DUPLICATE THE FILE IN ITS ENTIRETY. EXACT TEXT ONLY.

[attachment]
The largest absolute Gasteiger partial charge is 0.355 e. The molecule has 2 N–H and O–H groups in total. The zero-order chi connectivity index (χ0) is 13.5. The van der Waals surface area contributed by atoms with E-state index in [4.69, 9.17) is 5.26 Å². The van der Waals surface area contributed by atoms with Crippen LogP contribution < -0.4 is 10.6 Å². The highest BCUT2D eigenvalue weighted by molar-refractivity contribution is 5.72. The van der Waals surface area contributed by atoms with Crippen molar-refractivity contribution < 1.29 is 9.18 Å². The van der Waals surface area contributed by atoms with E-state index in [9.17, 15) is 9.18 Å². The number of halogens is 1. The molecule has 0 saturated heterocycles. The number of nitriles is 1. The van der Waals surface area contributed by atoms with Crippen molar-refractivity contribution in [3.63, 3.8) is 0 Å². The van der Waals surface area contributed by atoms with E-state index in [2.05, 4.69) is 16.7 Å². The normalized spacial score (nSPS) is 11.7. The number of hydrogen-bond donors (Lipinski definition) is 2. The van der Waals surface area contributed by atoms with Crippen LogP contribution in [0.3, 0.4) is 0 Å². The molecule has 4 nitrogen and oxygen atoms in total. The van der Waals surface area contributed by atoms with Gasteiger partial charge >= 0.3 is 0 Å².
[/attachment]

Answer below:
The largest absolute Gasteiger partial charge is 0.355 e. The molecule has 2 N–H and O–H groups in total. The zero-order chi connectivity index (χ0) is 13.5. The van der Waals surface area contributed by atoms with E-state index in [4.69, 9.17) is 5.26 Å². The van der Waals surface area contributed by atoms with Crippen LogP contribution < -0.4 is 10.6 Å². The highest BCUT2D eigenvalue weighted by molar-refractivity contribution is 5.72. The van der Waals surface area contributed by atoms with Crippen molar-refractivity contribution < 1.29 is 9.18 Å². The van der Waals surface area contributed by atoms with E-state index in [9.17, 15) is 9.18 Å². The number of halogens is 1. The molecule has 0 saturated heterocycles. The number of nitriles is 1. The van der Waals surface area contributed by atoms with Crippen molar-refractivity contribution in [3.63, 3.8) is 0 Å². The van der Waals surface area contributed by atoms with E-state index in [2.05, 4.69) is 16.7 Å². The normalized spacial score (nSPS) is 11.7. The number of hydrogen-bond donors (Lipinski definition) is 2. The van der Waals surface area contributed by atoms with Crippen LogP contribution in [0.3, 0.4) is 0 Å². The molecule has 4 nitrogen and oxygen atoms in total. The van der Waals surface area contributed by atoms with Gasteiger partial charge >= 0.3 is 0 Å².